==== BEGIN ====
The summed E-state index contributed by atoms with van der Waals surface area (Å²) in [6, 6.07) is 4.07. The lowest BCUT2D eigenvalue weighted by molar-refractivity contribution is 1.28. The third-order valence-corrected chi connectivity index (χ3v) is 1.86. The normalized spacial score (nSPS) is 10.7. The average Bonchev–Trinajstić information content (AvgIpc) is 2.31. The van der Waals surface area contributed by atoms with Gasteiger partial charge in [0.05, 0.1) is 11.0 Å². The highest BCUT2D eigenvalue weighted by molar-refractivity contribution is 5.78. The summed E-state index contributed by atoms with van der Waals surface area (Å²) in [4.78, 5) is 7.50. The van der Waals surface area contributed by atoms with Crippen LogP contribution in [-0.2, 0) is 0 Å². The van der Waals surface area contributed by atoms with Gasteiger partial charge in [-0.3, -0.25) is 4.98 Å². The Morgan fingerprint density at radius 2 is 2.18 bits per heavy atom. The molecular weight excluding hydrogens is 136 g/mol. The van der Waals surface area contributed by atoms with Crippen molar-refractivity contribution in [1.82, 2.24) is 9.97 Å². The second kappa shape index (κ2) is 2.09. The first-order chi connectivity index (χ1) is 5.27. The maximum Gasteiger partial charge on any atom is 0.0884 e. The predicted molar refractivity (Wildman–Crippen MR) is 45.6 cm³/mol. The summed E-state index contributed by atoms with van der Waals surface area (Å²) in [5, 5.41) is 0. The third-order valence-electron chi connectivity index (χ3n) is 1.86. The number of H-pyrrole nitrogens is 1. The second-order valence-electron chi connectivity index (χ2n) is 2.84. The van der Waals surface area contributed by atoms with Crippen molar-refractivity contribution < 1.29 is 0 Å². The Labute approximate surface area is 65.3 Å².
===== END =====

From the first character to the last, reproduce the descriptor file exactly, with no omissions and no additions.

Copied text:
The summed E-state index contributed by atoms with van der Waals surface area (Å²) in [6, 6.07) is 4.07. The lowest BCUT2D eigenvalue weighted by molar-refractivity contribution is 1.28. The third-order valence-corrected chi connectivity index (χ3v) is 1.86. The normalized spacial score (nSPS) is 10.7. The average Bonchev–Trinajstić information content (AvgIpc) is 2.31. The van der Waals surface area contributed by atoms with Gasteiger partial charge in [0.05, 0.1) is 11.0 Å². The highest BCUT2D eigenvalue weighted by molar-refractivity contribution is 5.78. The summed E-state index contributed by atoms with van der Waals surface area (Å²) in [4.78, 5) is 7.50. The van der Waals surface area contributed by atoms with Crippen LogP contribution in [-0.2, 0) is 0 Å². The van der Waals surface area contributed by atoms with Gasteiger partial charge in [-0.3, -0.25) is 4.98 Å². The Morgan fingerprint density at radius 2 is 2.18 bits per heavy atom. The molecular weight excluding hydrogens is 136 g/mol. The van der Waals surface area contributed by atoms with Crippen molar-refractivity contribution in [1.82, 2.24) is 9.97 Å². The second kappa shape index (κ2) is 2.09. The first-order chi connectivity index (χ1) is 5.27. The maximum Gasteiger partial charge on any atom is 0.0884 e. The predicted molar refractivity (Wildman–Crippen MR) is 45.6 cm³/mol. The summed E-state index contributed by atoms with van der Waals surface area (Å²) in [5, 5.41) is 0. The third-order valence-electron chi connectivity index (χ3n) is 1.86. The number of H-pyrrole nitrogens is 1. The second-order valence-electron chi connectivity index (χ2n) is 2.84. The van der Waals surface area contributed by atoms with Crippen molar-refractivity contribution < 1.29 is 0 Å². The Labute approximate surface area is 65.3 Å².